• an assessment of the necessity and proportionality of the processing operations in relation to the purposes;
  • an assessment of the risks to the rights and freedoms of data subjects referred to in paragraph 1; and
  • the measures envisaged to address the risks, including safeguards, security measures and mechanisms to ensure the protection of personal data and to demonstrate compliance with this Regulation, taking into account the rights and legitimate interests of data subjects and other persons concerned.

The controller has to consult the supervisory authority prior to processing where a data protection impact assessment indicates that the processing would result in a high risk in the absence of measures taken by the controller to mitigate the risks and the controller sees no way to mitigate such risks.


Conclusion:
Data controllers are advised to check their activities and clarify if they need to prepare a data protection impact assessment.


Data breach notification


Both data controllers and data processors have certain obligations.


Data controller is required to notify the DPA of the data breach without delay but, at the latest, within 72 hours from the occurrence of the incident, if the breach is likely to result in a risk to the rights and freedoms of natural persons. (If no notification is made within 72 hours, reasons for the delay must also be submitted.)


The notification must at least


  • (i) describe the nature of the data breach, including the categories and number of persons concerned and the data;
  • (ii) contain the name and contact details of the data protection officer or contact person;
  • describe the likely consequences of the incident;
  • describe the measures taken or proposed to be taken to address the data breach and mitigate possible adverse effects.

Data processor must inform the data controller of such a breach without delay.


Data controller must keep a registry of all data protection breaches including the facts and effects of the breach and the measures taken to mitigate the consequences.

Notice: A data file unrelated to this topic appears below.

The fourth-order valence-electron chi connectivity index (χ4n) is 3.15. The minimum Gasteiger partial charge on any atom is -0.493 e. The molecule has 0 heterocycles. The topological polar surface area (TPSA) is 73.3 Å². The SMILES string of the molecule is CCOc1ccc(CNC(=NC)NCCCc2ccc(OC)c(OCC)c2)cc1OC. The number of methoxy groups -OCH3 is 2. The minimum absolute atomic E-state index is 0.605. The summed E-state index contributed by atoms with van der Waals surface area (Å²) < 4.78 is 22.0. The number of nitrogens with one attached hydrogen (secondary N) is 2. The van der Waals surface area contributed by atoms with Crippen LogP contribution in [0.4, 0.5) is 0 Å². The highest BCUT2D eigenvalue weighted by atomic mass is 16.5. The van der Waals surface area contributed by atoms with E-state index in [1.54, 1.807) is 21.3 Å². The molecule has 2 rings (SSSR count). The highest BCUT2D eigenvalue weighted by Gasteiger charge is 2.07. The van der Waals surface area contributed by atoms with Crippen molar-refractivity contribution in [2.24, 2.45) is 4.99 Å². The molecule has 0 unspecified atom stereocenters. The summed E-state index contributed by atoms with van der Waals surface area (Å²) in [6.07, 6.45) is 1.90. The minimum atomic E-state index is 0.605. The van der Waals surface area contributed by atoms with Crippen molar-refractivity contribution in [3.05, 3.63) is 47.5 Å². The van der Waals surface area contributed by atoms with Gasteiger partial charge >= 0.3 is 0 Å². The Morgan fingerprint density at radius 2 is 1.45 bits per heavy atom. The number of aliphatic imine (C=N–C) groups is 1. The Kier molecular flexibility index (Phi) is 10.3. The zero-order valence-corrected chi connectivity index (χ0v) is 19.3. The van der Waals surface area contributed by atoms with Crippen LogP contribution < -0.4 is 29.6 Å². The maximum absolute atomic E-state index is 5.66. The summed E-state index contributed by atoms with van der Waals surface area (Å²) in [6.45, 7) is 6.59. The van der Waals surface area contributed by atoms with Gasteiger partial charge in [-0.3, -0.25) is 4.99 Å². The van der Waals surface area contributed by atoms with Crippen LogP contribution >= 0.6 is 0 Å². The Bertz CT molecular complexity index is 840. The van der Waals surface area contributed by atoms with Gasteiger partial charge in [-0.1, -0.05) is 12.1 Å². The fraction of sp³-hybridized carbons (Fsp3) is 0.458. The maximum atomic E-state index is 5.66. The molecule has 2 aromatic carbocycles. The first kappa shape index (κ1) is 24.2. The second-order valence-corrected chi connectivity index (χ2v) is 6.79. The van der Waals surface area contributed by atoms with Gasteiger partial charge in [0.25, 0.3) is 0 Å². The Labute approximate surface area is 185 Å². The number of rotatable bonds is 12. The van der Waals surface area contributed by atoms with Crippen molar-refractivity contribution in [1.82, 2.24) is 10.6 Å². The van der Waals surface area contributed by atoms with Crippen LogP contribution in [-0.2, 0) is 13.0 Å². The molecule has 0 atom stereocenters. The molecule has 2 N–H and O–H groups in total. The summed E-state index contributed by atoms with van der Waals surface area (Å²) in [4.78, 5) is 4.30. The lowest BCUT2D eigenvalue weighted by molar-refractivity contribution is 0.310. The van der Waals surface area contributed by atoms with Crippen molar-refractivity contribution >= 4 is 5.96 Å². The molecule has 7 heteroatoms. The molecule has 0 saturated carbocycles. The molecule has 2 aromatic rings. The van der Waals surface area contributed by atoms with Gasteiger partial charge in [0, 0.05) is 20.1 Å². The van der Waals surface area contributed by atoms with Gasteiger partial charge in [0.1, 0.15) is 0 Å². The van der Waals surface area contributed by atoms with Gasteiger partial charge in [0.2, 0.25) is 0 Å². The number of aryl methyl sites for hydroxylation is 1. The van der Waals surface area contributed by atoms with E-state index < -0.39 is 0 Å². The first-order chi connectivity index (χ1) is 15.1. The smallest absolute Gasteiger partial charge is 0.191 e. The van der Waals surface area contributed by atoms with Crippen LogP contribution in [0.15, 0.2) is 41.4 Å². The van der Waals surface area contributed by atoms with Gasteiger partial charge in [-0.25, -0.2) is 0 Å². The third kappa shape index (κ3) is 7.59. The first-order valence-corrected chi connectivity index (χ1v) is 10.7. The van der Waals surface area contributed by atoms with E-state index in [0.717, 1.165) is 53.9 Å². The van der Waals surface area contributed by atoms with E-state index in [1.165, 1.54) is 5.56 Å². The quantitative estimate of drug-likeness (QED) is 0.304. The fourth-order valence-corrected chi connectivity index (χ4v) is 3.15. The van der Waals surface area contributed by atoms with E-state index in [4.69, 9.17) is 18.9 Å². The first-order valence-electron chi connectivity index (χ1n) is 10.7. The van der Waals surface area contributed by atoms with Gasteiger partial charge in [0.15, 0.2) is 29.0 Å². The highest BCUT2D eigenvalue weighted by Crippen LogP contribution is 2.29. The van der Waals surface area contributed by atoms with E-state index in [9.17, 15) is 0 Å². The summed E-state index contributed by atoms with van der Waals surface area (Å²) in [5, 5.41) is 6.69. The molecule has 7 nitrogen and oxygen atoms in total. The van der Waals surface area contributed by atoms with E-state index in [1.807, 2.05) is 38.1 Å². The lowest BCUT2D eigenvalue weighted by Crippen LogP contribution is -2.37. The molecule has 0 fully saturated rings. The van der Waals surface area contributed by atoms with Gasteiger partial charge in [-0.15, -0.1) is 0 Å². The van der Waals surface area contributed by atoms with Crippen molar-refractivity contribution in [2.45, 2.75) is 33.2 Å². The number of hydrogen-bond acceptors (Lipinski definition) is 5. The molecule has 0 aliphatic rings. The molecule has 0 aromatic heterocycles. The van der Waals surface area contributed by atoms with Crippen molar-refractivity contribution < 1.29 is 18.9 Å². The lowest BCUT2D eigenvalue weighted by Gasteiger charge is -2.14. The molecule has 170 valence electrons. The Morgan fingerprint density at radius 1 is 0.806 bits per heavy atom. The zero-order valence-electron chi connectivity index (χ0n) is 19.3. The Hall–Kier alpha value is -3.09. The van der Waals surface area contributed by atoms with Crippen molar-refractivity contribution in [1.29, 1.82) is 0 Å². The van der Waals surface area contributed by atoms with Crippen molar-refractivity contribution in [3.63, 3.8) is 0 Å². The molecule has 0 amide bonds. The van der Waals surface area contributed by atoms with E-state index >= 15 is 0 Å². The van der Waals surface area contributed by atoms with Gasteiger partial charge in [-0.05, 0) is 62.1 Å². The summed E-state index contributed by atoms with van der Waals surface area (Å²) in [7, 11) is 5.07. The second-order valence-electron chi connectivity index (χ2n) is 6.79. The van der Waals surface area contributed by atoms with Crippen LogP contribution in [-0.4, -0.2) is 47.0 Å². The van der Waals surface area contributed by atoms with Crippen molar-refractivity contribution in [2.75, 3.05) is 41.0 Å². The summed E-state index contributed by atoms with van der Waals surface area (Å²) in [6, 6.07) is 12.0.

Data controller is required to inform the persons affected of the breach if the breach is likely to result in a high risk to the rights and freedoms of the persons concerned. As to content, see notification to the DPA.


No notification to the persons concerned is necessary if


  • (i) the controller has implemented appropriate technical and organizational protection measures and those measures were applied (e.g. encryption which rendered the data unintelligible to any person not authorized to access it);
  • (ii) the controller has implemented appropriate measures which ensure that the high risk to the rights and freedoms of persons is no longer likely to materialize;
  • it would involve disproportionate effort.

Conclusion:
Data controllers must keep a registry on data breaches and be ready to inform the DPA and the persons concerned of such breaches.


Data processors are advised to be ready to inform the data controllers of any data breach.


Data protection officer (DPO)


This obligation applies to both data controllers and data processors.


Data controllers and data processors must appoint a DPO if e.g.


  1. i) the core activities of the controller or the processorconsist of processing operations which, by virtue of their nature, their scope and/or their purposes, require regular and systematic monitoring of data subjects on a large scale; or
  2. ii) the core activities of the controller or the processorconsist of processing a large scale of special categories of data (sensitive data, personal data relating to criminal convictions and offences).

Tasks of the DPO:
(i)      informing the controller or the processor and the employees in connection with the Regulation;
(ii)      monitoring compliance with the Regulation;
(iii)     advising in connection with the data protection impact assessment;
(iv)    cooperating with the DPA;
(v)     acting as a contact person for the DPA.


Conclusion:
Data controllers and processors are advised to examine if they are required to appoint a DPO and, if they are, a DPO must be appointed prior to 25 May 2018.


Designation of representative


This obligation applies to both data controllers and data processors.


In connection with the extraterritorial effect of the Regulation, data controllers and data processors without an establishment in the EU are required to designate in writing a representative in the EU if they
(i)      offer goods or services to individuals in the Union (no matter if the goods or services are free), or
(ii)      monitor the behaviour of individuals within the EU as far as they take place within the Union.


Exemption: